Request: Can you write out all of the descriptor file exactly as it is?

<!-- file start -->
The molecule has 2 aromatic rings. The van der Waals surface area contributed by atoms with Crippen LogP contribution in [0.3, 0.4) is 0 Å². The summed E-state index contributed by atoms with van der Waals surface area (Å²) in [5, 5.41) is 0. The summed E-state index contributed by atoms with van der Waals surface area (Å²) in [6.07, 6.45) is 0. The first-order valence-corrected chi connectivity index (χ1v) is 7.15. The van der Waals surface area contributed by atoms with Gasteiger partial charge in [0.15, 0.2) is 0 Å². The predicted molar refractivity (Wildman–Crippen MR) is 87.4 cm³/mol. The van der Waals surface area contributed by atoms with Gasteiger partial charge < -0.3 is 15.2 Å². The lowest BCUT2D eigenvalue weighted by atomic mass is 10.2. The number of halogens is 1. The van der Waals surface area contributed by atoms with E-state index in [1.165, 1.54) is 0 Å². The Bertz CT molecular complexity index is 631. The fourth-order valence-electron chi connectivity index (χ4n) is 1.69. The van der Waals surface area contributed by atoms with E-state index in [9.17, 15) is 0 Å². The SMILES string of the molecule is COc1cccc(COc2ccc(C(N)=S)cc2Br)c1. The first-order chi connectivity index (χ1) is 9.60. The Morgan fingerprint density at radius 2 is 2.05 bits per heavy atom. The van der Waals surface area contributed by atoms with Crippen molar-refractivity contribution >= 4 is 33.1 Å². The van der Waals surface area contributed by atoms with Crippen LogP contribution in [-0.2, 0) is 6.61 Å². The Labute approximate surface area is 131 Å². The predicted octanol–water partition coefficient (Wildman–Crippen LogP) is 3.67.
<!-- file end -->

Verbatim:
The molecule has 2 aromatic rings. The van der Waals surface area contributed by atoms with Crippen LogP contribution in [0.3, 0.4) is 0 Å². The summed E-state index contributed by atoms with van der Waals surface area (Å²) in [5, 5.41) is 0. The summed E-state index contributed by atoms with van der Waals surface area (Å²) in [6.07, 6.45) is 0. The first-order valence-corrected chi connectivity index (χ1v) is 7.15. The van der Waals surface area contributed by atoms with Gasteiger partial charge in [0.15, 0.2) is 0 Å². The predicted molar refractivity (Wildman–Crippen MR) is 87.4 cm³/mol. The van der Waals surface area contributed by atoms with Gasteiger partial charge < -0.3 is 15.2 Å². The lowest BCUT2D eigenvalue weighted by atomic mass is 10.2. The number of halogens is 1. The van der Waals surface area contributed by atoms with E-state index in [1.165, 1.54) is 0 Å². The Bertz CT molecular complexity index is 631. The fourth-order valence-electron chi connectivity index (χ4n) is 1.69. The van der Waals surface area contributed by atoms with E-state index in [9.17, 15) is 0 Å². The SMILES string of the molecule is COc1cccc(COc2ccc(C(N)=S)cc2Br)c1. The first-order chi connectivity index (χ1) is 9.60. The Morgan fingerprint density at radius 2 is 2.05 bits per heavy atom. The van der Waals surface area contributed by atoms with Crippen molar-refractivity contribution >= 4 is 33.1 Å². The van der Waals surface area contributed by atoms with Crippen LogP contribution in [-0.2, 0) is 6.61 Å². The Labute approximate surface area is 131 Å². The predicted octanol–water partition coefficient (Wildman–Crippen LogP) is 3.67.